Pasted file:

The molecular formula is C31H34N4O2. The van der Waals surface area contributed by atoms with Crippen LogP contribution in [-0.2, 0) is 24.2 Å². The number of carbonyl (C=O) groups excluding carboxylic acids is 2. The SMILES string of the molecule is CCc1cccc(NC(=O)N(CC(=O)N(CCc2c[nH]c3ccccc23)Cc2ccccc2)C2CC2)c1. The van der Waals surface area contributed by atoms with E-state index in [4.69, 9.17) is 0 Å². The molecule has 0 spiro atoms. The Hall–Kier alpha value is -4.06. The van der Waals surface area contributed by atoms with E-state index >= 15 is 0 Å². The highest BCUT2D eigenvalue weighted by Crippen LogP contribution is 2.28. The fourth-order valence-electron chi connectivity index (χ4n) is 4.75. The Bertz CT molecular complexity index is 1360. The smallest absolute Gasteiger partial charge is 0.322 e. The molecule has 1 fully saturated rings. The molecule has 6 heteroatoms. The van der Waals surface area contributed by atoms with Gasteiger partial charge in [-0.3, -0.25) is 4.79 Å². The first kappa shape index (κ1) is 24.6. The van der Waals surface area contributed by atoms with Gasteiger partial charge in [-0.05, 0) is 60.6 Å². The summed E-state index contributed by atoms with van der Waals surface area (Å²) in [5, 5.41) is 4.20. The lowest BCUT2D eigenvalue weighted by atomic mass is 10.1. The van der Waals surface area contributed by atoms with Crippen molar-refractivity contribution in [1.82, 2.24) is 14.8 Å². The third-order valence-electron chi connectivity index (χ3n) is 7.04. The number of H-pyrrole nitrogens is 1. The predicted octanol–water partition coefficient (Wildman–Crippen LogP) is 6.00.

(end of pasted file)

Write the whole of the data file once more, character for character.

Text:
The molecular formula is C31H34N4O2. The van der Waals surface area contributed by atoms with Crippen LogP contribution in [-0.2, 0) is 24.2 Å². The number of carbonyl (C=O) groups excluding carboxylic acids is 2. The SMILES string of the molecule is CCc1cccc(NC(=O)N(CC(=O)N(CCc2c[nH]c3ccccc23)Cc2ccccc2)C2CC2)c1. The van der Waals surface area contributed by atoms with E-state index in [4.69, 9.17) is 0 Å². The molecule has 0 spiro atoms. The Hall–Kier alpha value is -4.06. The van der Waals surface area contributed by atoms with E-state index >= 15 is 0 Å². The highest BCUT2D eigenvalue weighted by Crippen LogP contribution is 2.28. The fourth-order valence-electron chi connectivity index (χ4n) is 4.75. The Bertz CT molecular complexity index is 1360. The smallest absolute Gasteiger partial charge is 0.322 e. The molecule has 1 fully saturated rings. The molecule has 6 heteroatoms. The van der Waals surface area contributed by atoms with Gasteiger partial charge in [-0.3, -0.25) is 4.79 Å². The first kappa shape index (κ1) is 24.6. The van der Waals surface area contributed by atoms with Gasteiger partial charge in [-0.05, 0) is 60.6 Å². The summed E-state index contributed by atoms with van der Waals surface area (Å²) in [5, 5.41) is 4.20. The lowest BCUT2D eigenvalue weighted by atomic mass is 10.1. The van der Waals surface area contributed by atoms with Crippen molar-refractivity contribution in [1.82, 2.24) is 14.8 Å². The third-order valence-electron chi connectivity index (χ3n) is 7.04. The number of H-pyrrole nitrogens is 1. The predicted octanol–water partition coefficient (Wildman–Crippen LogP) is 6.00.